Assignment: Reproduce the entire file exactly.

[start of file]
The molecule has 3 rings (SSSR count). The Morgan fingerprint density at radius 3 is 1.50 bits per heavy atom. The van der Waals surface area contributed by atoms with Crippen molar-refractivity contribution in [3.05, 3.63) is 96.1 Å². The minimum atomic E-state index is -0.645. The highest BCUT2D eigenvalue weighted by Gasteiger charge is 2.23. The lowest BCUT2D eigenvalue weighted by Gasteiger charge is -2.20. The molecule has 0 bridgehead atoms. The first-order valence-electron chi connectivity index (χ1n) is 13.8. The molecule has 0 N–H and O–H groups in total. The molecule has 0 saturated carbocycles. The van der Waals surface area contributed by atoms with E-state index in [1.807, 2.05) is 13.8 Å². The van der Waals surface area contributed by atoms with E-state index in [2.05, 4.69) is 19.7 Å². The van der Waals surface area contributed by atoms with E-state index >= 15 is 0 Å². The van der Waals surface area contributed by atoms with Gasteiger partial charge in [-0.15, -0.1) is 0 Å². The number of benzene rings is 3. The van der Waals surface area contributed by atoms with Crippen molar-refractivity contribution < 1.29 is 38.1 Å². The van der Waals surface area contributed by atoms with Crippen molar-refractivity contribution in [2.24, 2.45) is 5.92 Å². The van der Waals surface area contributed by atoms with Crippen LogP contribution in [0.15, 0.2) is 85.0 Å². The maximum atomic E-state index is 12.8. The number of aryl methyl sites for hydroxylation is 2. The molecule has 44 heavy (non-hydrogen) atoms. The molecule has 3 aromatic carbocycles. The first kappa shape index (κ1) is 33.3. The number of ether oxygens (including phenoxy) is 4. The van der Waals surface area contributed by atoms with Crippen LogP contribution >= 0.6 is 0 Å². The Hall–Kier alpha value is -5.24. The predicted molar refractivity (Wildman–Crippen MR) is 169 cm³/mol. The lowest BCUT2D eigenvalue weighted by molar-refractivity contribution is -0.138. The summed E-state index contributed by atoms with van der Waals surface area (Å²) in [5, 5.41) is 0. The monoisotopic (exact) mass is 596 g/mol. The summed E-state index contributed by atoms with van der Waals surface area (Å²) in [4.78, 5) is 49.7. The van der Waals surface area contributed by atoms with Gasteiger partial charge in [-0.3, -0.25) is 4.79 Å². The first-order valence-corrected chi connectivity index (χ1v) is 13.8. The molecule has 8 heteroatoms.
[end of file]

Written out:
The molecule has 3 rings (SSSR count). The Morgan fingerprint density at radius 3 is 1.50 bits per heavy atom. The van der Waals surface area contributed by atoms with Crippen molar-refractivity contribution in [3.05, 3.63) is 96.1 Å². The minimum atomic E-state index is -0.645. The highest BCUT2D eigenvalue weighted by Gasteiger charge is 2.23. The lowest BCUT2D eigenvalue weighted by Gasteiger charge is -2.20. The molecule has 0 bridgehead atoms. The first-order valence-electron chi connectivity index (χ1n) is 13.8. The molecule has 0 N–H and O–H groups in total. The molecule has 0 saturated carbocycles. The van der Waals surface area contributed by atoms with E-state index in [1.807, 2.05) is 13.8 Å². The van der Waals surface area contributed by atoms with E-state index in [2.05, 4.69) is 19.7 Å². The van der Waals surface area contributed by atoms with E-state index >= 15 is 0 Å². The van der Waals surface area contributed by atoms with Gasteiger partial charge in [-0.15, -0.1) is 0 Å². The number of benzene rings is 3. The van der Waals surface area contributed by atoms with Crippen molar-refractivity contribution < 1.29 is 38.1 Å². The van der Waals surface area contributed by atoms with Crippen molar-refractivity contribution in [2.24, 2.45) is 5.92 Å². The van der Waals surface area contributed by atoms with Crippen LogP contribution in [0.15, 0.2) is 85.0 Å². The maximum atomic E-state index is 12.8. The number of aryl methyl sites for hydroxylation is 2. The molecule has 44 heavy (non-hydrogen) atoms. The molecule has 3 aromatic carbocycles. The first kappa shape index (κ1) is 33.3. The number of ether oxygens (including phenoxy) is 4. The van der Waals surface area contributed by atoms with Crippen LogP contribution >= 0.6 is 0 Å². The Hall–Kier alpha value is -5.24. The predicted molar refractivity (Wildman–Crippen MR) is 169 cm³/mol. The lowest BCUT2D eigenvalue weighted by molar-refractivity contribution is -0.138. The summed E-state index contributed by atoms with van der Waals surface area (Å²) in [5, 5.41) is 0. The monoisotopic (exact) mass is 596 g/mol. The summed E-state index contributed by atoms with van der Waals surface area (Å²) in [4.78, 5) is 49.7. The van der Waals surface area contributed by atoms with Gasteiger partial charge in [-0.3, -0.25) is 4.79 Å². The first-order valence-corrected chi connectivity index (χ1v) is 13.8. The molecule has 8 heteroatoms.